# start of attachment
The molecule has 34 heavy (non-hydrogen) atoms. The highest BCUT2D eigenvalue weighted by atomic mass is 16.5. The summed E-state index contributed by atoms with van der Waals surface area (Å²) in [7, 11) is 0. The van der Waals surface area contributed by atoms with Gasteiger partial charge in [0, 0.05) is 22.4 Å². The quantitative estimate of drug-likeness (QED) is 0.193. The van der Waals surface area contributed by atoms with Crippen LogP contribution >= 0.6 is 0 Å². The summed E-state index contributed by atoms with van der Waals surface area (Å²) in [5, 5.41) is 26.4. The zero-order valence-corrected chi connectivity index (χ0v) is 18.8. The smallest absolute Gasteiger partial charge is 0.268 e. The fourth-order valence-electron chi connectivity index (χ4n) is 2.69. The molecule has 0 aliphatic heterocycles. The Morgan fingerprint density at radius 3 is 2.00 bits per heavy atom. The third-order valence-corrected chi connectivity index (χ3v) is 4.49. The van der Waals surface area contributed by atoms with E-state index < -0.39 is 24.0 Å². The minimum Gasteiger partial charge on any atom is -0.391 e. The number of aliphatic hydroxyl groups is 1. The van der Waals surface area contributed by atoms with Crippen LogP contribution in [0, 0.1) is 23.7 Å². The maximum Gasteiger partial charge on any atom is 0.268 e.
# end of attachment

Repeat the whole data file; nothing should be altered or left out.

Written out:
The molecule has 34 heavy (non-hydrogen) atoms. The highest BCUT2D eigenvalue weighted by atomic mass is 16.5. The summed E-state index contributed by atoms with van der Waals surface area (Å²) in [7, 11) is 0. The van der Waals surface area contributed by atoms with Gasteiger partial charge in [0, 0.05) is 22.4 Å². The quantitative estimate of drug-likeness (QED) is 0.193. The van der Waals surface area contributed by atoms with Crippen LogP contribution >= 0.6 is 0 Å². The summed E-state index contributed by atoms with van der Waals surface area (Å²) in [5, 5.41) is 26.4. The zero-order valence-corrected chi connectivity index (χ0v) is 18.8. The smallest absolute Gasteiger partial charge is 0.268 e. The fourth-order valence-electron chi connectivity index (χ4n) is 2.69. The molecule has 0 aliphatic heterocycles. The Morgan fingerprint density at radius 3 is 2.00 bits per heavy atom. The third-order valence-corrected chi connectivity index (χ3v) is 4.49. The van der Waals surface area contributed by atoms with E-state index < -0.39 is 24.0 Å². The minimum Gasteiger partial charge on any atom is -0.391 e. The number of aliphatic hydroxyl groups is 1. The van der Waals surface area contributed by atoms with Crippen LogP contribution in [0, 0.1) is 23.7 Å². The maximum Gasteiger partial charge on any atom is 0.268 e.